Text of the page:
December 11, 2007
BATON ROUGE, La., Dec. 11 -- With a click of a mouse and several quick keystrokes, doctors in Louisiana's rural hospitals will soon have instant access to a patient's medical information if it is stored electronically.
Through a $15.9 million grant the Federal Communications Commission (FCC) awarded to the Louisiana Department of Health and Hospitals, 109 not-for-profit hospitals in the state will gain high-speed digital connections to transport medical information.
This technology couples geostationary satellite communication technologies with access to the Louisiana Optical Network Initiative (LONI.) LONI is a high-speed, fiber optic network that connects supercomputing resources throughout the state, allowing computation speeds greater than 1,000 times the rate previously possible and enabling greater connectivity and faster collaboration.
The grant provides funding for the participating hospitals to upgrade their network connections so they can connect to LONI, which will provide them with an unprecedented ability to share information. The FCC grant will provide DHH with $5.3 million per year for three years to assist hospitals with purchasing the hardware and software necessary for these digital connections.
This will be especially important in the event of another disaster like Hurricane Katrina because doctors in one part of the state can instantly transmit patient information to another part of the state. If patients evacuate without taking along their medical information, as many did during Katrina, the network connections will allow doctors to continue current courses of treatment and access patients' previous medical histories.
"Although we have recognized the importance of electronic health information for the past four years, Hurricane Katrina clearly demonstrated that paper records are not sufficient, and that there is tremendous value in ensuring that a patient's record is easily accessible by anyone providing care," said Roxane Townsend, DHH secretary.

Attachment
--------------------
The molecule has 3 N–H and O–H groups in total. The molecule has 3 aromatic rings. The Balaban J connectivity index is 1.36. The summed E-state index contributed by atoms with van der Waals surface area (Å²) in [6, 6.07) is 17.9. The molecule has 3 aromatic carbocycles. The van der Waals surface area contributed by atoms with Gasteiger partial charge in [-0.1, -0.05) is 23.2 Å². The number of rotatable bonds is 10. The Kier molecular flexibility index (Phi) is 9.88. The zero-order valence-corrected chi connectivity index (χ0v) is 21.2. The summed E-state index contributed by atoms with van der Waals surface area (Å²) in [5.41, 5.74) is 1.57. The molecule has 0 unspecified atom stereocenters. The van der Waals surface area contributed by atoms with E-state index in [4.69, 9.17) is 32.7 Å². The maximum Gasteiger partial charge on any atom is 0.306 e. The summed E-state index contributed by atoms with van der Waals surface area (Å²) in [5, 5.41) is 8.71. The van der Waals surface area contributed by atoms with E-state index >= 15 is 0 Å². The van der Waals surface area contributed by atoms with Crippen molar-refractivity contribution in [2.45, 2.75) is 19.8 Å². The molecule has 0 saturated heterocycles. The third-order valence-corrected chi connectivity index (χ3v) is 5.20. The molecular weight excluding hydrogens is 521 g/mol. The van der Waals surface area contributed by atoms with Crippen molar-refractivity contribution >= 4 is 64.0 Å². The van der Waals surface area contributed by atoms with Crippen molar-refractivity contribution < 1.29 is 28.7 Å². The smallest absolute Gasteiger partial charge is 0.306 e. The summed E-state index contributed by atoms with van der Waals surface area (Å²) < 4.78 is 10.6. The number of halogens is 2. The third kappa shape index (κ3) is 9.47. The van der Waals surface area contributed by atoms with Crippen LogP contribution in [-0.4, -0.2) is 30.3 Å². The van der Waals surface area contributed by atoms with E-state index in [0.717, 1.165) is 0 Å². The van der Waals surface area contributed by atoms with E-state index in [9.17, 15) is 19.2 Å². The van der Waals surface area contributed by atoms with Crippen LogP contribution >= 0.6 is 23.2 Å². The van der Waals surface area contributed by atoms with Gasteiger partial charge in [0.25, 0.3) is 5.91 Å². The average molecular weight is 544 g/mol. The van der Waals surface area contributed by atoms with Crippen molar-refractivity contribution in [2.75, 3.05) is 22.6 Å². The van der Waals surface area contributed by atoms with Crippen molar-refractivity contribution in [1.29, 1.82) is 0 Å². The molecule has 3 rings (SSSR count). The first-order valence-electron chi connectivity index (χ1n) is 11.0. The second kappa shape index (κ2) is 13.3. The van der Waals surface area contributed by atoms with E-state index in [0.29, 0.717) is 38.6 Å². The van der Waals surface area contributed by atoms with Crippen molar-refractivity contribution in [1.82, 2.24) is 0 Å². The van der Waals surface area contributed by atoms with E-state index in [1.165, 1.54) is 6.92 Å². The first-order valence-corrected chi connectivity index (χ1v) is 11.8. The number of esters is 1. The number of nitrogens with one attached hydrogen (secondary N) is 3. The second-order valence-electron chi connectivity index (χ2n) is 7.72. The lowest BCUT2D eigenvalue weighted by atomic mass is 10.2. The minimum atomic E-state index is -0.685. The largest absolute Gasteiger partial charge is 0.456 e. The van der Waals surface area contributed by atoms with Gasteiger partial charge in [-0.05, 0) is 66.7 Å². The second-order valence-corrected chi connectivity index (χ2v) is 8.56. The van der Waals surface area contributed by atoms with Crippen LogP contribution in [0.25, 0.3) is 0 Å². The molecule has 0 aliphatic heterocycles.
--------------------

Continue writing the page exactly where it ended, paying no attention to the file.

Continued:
Today, a doctor or hospital treating a new patient (someone from another community, for example) with a chronic health condition, such as diabetes, faces obstacles in getting the necessary health information for the patient.
"Medical records typically remain in a folder in an office somewhere," explained Townsend. "When a patient moves or travels and needs care, someone has to make telephone calls to seek information about medical histories and medications. This is time consuming and not always successful."
The electronic network this grant creates will allow doctors to transmit patient information digitally in microseconds instead of hours or days.
The Department of Health and Hospitals submitted its grant application to the FCC this past summer and learned they received a grant award in late November.
Gov. Kathleen Blanco said she believes Louisiana's progress over the past two years in implementing electronic medical records was a key factor in the FCC selecting Louisiana for the grant.
"The grant request built upon the work that had already been underway," Blanco said. "I feel strongly that because Louisiana has been recognized as a national leader in digital health information, the FCC was confident that we had the necessary building blocks in place to complete this electronic information-sharing network."
Blanco also said this grant was possible because of the state's commitment to LONI and the resulting advancements in digital technology and high-speed networking that make Louisiana one of the most well-connected places in the world. During her administration, Gov. Blanco has pledged $40 million throughout a 10-year period for the development and support of LONI.
"We have the technology infrastructure in place to allow for the high-speed transmission of data. This grant is evidence that our federal partners have recognized the progress Louisiana has made in being a leader in the use of digital technology," Blanco said.
LONI Executive Director Charlie McMahon said this grant represents a collaboration among different Louisiana agencies to improve services for the state's citizens.
"This grant will drastically improve health care delivery in our state, particularly for rural and medically underserved areas, and this endeavor would not be possible without the state and the governor's commitment to building LONI," McMahon said. "This grant will demonstrate that Louisiana is not only leading the way for a change, but that we are on the cutting edge of the latest technology. It is definitely a win for all of us."
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